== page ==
is the influence of affect-stimli en asseelation to future stimulus

words on the Word Association Tfet.

Studies on Ieueees" and "failure" tend to show a deterieretion

in pfrfomanee after fatlue experience; ieirmeint in performed

after suees experienees Tse effects eeur beth in the learning of

verbal material and in the perfor eem e ef payshlmtu tracks. The sK-

peoted effeets, however, are not always the obtained results. SNveal












studies even show improvement under failure conditions. Lazarus (6),

in suwming up the review from which this material was obtained, states

that the nature of the task, the kinds and amount of stress, individual

differences, and the measures of efficiency must all be taken into

account in predicting the influence of affect on performance.

Both Jxng (5) and Rapaport (9) in their experiences with the

clinical application of the Word Association Test have observed a

perseverative influence of emotionally toned words on the associations

of subjects to subsequent stimulus words. Perseverative influences are

stated as being observed in the inappropriate repetition of the associa-

tion word and/or in aa increase in association time. Hull (3) attempted

as a minor part of his experiment on the diagnostic ability of complex

signs to test perseveration as one of his complex signs. He found that

neither of the clinically observed effects of perseveration occurred

in his subjects. The experimental design, not being specifically set

up to test perseverative influences, did not, however, permit an adequate

test of this phenmenon. The clinical observations of Jung and Rapaport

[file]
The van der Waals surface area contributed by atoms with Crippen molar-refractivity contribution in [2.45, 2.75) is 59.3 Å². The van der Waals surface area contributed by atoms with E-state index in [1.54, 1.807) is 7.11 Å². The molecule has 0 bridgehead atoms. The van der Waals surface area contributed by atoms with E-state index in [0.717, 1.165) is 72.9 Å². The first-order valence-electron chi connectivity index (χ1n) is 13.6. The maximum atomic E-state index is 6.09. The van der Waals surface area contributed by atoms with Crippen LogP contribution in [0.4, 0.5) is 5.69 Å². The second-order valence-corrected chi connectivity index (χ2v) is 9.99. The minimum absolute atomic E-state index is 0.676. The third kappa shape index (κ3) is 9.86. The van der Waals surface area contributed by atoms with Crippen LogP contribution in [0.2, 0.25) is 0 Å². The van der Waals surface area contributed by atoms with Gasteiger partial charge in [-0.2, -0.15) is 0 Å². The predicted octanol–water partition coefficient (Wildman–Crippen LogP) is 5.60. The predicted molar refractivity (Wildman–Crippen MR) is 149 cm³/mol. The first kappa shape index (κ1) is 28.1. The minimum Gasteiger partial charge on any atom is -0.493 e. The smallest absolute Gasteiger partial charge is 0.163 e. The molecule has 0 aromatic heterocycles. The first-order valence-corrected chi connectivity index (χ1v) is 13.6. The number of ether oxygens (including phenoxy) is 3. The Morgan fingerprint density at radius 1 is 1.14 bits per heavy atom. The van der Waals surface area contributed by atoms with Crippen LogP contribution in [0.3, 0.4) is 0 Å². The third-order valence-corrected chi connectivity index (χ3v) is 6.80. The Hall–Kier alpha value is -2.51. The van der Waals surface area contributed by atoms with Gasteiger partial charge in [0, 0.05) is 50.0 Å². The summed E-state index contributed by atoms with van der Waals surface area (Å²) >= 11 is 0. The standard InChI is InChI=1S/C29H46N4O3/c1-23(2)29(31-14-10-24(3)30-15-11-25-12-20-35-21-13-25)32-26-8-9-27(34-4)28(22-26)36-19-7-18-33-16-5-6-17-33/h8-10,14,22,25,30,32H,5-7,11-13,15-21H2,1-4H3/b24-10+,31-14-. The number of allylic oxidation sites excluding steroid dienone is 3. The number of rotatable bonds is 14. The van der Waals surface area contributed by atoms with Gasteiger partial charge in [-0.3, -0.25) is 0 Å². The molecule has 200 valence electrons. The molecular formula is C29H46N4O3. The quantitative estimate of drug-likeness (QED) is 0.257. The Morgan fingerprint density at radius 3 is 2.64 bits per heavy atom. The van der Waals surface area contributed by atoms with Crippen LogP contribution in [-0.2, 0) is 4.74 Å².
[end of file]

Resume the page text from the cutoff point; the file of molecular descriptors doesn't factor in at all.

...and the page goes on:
in this area remain untested.


Hypotheses

Studies in both the areas of perception and performance tend to

indicate that unpleasant stimuli will negatively influence performance

on a subsequent task. Disagrearent occurs between studies in the two areas

on the influence of pleasant stimuli on subsequent performance. Since,

however, both measures in the present experiment are predominately











5
perfermsnce mamures, it is expected that the effects of pleasant

timali. will be to facilitate subsequiet perforaeee. The hypothesa

will, however, be east in the null form.

etst sois 1.-There wll be no relation betwea the affective

taen of a stimulus, whether pleasant, unpleasant, or neutral, and the

speed of the subject's response to a staanrdised task which immediately

follows upon the presentation of the stimulus. That is to say, when the

speed of reaction to a standardized task which follws an unpleasant

stimuis is compared with the speed of reaction to tir same standardized

task whme it follows ether a neutral ar a pleasant stimulus, no

statistically sigifieaat differeaee are expected to oecur.

korrtpig 2-There will be no relation between the affective

teoe of a stial s, whether pleasant, unpleasant, or neutral, and the

accuracy of the subjet's responses to a standardized task which

immediately follies upeo the presentation of the stimulus. That is to

say, whea the accuracy of reaction te a standardized task which follows

an uIpleasant stimulus is compared with the accuracy of reaction te the

ame standardized task when it follows either a neutral or a p] asant

stimulus, ne statistically sigtifieat differences are expected to occur.

To tet the aboer hypethewss, subjects were asked to spell

aled a series of three-consenant nonsense syllables following pi asant,

unpleasant and neutral words. Measures of speed and accureay of this

respense wre obtained.










6


Definition of a Term